First Quantum to explore “smaller” mine sales, cuts dividend

First Quantum Minerals CEO, Tristan Pascall

FIRST Quantum will explore selling smaller mines in its portfolio and stakes in its larger mining assets, but it scotched rumours it planned to sell a stake in the company or whole mines, especially in Zambia where it remained committed.

These measures are a response to the closure of Cobré Panama following a dispute with the Panama government. The government ruled in December the mine’s licence contravened numerous articles of the country’s constitution.

First Quantum has debt of $1.05bn which comes up for maturity in early 2025. Ratings agency Fitch warned that if the Cobré Panama mine were permanently shut, First Quantum’s net debt leverage ratio in 2024 would increase to more than five times earnings before interest, tax, depreciation and amortisation resulting in a covenant breach.

Commenting in its production report for the 12 months ended December today, First Quantum said the dividend would also be suspended as it sought to protect the balance sheet.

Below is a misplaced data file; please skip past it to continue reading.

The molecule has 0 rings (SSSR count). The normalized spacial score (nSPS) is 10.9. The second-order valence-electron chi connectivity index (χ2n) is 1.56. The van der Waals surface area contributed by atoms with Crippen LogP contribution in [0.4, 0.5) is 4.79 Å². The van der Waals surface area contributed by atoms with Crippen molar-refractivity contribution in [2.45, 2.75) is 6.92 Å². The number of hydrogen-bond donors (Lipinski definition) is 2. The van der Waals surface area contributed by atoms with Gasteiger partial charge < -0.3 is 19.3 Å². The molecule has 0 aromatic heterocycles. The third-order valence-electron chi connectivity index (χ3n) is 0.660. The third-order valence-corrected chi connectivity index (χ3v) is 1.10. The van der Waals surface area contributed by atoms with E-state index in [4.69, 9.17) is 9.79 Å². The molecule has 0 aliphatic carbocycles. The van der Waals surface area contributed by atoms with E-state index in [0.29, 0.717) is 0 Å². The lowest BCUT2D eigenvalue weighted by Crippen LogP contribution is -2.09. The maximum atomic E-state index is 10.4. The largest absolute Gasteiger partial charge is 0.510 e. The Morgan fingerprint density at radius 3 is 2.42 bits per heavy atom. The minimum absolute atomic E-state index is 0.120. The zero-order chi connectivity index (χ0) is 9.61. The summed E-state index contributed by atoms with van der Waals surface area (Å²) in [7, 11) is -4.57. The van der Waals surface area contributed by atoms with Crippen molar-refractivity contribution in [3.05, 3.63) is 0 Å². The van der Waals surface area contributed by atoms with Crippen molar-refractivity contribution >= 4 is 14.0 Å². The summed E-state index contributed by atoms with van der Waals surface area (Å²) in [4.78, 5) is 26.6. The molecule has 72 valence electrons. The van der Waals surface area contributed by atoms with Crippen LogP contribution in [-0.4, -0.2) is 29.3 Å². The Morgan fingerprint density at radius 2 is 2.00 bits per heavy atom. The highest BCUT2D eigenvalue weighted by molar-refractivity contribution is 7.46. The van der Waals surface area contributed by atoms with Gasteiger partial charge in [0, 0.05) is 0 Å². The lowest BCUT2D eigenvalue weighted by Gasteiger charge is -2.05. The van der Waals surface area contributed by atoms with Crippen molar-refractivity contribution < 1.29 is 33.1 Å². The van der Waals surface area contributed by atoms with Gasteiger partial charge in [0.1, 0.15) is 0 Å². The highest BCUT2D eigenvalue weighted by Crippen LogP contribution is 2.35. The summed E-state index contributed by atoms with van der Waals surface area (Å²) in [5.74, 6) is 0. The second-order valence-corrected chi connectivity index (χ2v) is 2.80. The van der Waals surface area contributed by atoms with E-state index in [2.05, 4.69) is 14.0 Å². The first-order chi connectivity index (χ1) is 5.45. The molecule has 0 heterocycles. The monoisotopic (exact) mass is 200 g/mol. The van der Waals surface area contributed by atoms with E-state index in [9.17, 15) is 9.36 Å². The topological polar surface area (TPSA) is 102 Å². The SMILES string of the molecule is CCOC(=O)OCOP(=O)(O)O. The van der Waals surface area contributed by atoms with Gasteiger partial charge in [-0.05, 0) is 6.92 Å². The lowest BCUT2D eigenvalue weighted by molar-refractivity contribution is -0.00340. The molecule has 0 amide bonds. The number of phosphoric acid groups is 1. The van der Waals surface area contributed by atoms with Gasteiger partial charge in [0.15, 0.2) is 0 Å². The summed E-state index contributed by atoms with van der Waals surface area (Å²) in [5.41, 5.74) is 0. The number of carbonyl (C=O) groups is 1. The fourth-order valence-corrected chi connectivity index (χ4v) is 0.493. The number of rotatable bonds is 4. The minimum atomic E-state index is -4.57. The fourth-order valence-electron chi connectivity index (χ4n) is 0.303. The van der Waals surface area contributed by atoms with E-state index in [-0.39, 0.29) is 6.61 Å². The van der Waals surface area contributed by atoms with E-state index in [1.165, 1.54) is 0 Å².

In addition, it plans to cut spending by $400m this year — to a range of $1.2bn to $1.4bn partly owing to reduced spending on Cobre Panama, as well as moves to combat cost growth at its Zambian mines.

It would also reduce its workforce to below 1,000 workers from about 1,400 workers at the Panama mine, depending on environmental stewardship programs, and cut production at its Australian nickel mine due to a “significant” downturn in prices of the metal last year, resulting in a 30% reduction in the operation’s workforce.

“Recent discussions in Panama have been constructive regarding the responsible environmental stewardship of the mine,” CEO Tristan Pascall said in a statement.

Toronto-based First Quantum’s fourth quarter copper production dropped 22% to 160,000 metric tons, said Reuters in a report.

The Canadian miner said it now expected between 370,000 and 420,000 tons of copper production for the current year, excluding the Panama mine, down from 708,000 tons last year.

The crisis at Cobré Panama has drawn attention from rival Barrick Gold Corp., which Bloomberg reported earlier this month has approached some of First Quantum’s top shareholders to gauge support for a potential takeover.